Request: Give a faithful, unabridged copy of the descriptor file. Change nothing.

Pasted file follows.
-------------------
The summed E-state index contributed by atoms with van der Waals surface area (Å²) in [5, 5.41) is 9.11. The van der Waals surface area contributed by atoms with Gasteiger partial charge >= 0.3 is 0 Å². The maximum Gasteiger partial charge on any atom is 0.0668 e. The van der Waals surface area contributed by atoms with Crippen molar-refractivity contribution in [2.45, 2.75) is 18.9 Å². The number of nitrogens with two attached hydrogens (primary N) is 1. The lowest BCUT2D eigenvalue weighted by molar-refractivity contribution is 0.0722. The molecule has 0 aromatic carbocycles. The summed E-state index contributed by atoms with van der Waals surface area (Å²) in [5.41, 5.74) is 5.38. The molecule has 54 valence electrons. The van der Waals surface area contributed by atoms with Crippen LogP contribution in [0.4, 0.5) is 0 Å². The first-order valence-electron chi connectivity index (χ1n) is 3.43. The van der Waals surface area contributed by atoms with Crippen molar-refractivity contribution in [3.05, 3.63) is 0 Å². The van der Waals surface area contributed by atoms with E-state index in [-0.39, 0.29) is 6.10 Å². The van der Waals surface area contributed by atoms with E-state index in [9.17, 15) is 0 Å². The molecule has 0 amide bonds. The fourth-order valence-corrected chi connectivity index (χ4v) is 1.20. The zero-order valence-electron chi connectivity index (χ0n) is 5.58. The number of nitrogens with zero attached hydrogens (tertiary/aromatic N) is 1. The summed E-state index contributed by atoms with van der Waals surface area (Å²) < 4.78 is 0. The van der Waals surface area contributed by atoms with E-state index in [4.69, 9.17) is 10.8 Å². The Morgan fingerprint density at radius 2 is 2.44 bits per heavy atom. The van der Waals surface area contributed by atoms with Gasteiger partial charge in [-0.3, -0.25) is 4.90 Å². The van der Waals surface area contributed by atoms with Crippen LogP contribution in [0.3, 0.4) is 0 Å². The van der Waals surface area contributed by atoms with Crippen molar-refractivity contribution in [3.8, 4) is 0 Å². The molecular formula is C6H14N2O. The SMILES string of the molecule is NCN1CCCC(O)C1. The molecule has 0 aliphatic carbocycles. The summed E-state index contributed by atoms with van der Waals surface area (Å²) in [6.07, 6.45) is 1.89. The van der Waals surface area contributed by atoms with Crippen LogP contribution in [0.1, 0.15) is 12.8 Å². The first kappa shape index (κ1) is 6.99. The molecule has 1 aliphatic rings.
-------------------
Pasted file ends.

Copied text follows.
The summed E-state index contributed by atoms with van der Waals surface area (Å²) in [5, 5.41) is 9.11. The van der Waals surface area contributed by atoms with Gasteiger partial charge >= 0.3 is 0 Å². The maximum Gasteiger partial charge on any atom is 0.0668 e. The van der Waals surface area contributed by atoms with Crippen molar-refractivity contribution in [2.45, 2.75) is 18.9 Å². The number of nitrogens with two attached hydrogens (primary N) is 1. The lowest BCUT2D eigenvalue weighted by molar-refractivity contribution is 0.0722. The molecule has 0 aromatic carbocycles. The summed E-state index contributed by atoms with van der Waals surface area (Å²) in [5.41, 5.74) is 5.38. The molecule has 54 valence electrons. The van der Waals surface area contributed by atoms with Crippen LogP contribution in [0.4, 0.5) is 0 Å². The first-order valence-electron chi connectivity index (χ1n) is 3.43. The van der Waals surface area contributed by atoms with Crippen molar-refractivity contribution in [3.05, 3.63) is 0 Å². The van der Waals surface area contributed by atoms with E-state index in [-0.39, 0.29) is 6.10 Å². The van der Waals surface area contributed by atoms with E-state index in [9.17, 15) is 0 Å². The molecule has 0 amide bonds. The fourth-order valence-corrected chi connectivity index (χ4v) is 1.20. The zero-order valence-electron chi connectivity index (χ0n) is 5.58. The number of nitrogens with zero attached hydrogens (tertiary/aromatic N) is 1. The summed E-state index contributed by atoms with van der Waals surface area (Å²) < 4.78 is 0. The van der Waals surface area contributed by atoms with E-state index in [4.69, 9.17) is 10.8 Å². The Morgan fingerprint density at radius 2 is 2.44 bits per heavy atom. The van der Waals surface area contributed by atoms with Gasteiger partial charge in [-0.3, -0.25) is 4.90 Å². The van der Waals surface area contributed by atoms with Crippen LogP contribution in [0.3, 0.4) is 0 Å². The van der Waals surface area contributed by atoms with Crippen molar-refractivity contribution in [3.8, 4) is 0 Å². The molecular formula is C6H14N2O. The SMILES string of the molecule is NCN1CCCC(O)C1. The molecule has 0 aliphatic carbocycles. The summed E-state index contributed by atoms with van der Waals surface area (Å²) in [6.07, 6.45) is 1.89. The van der Waals surface area contributed by atoms with Crippen LogP contribution in [0.1, 0.15) is 12.8 Å². The first kappa shape index (κ1) is 6.99. The molecule has 1 aliphatic rings.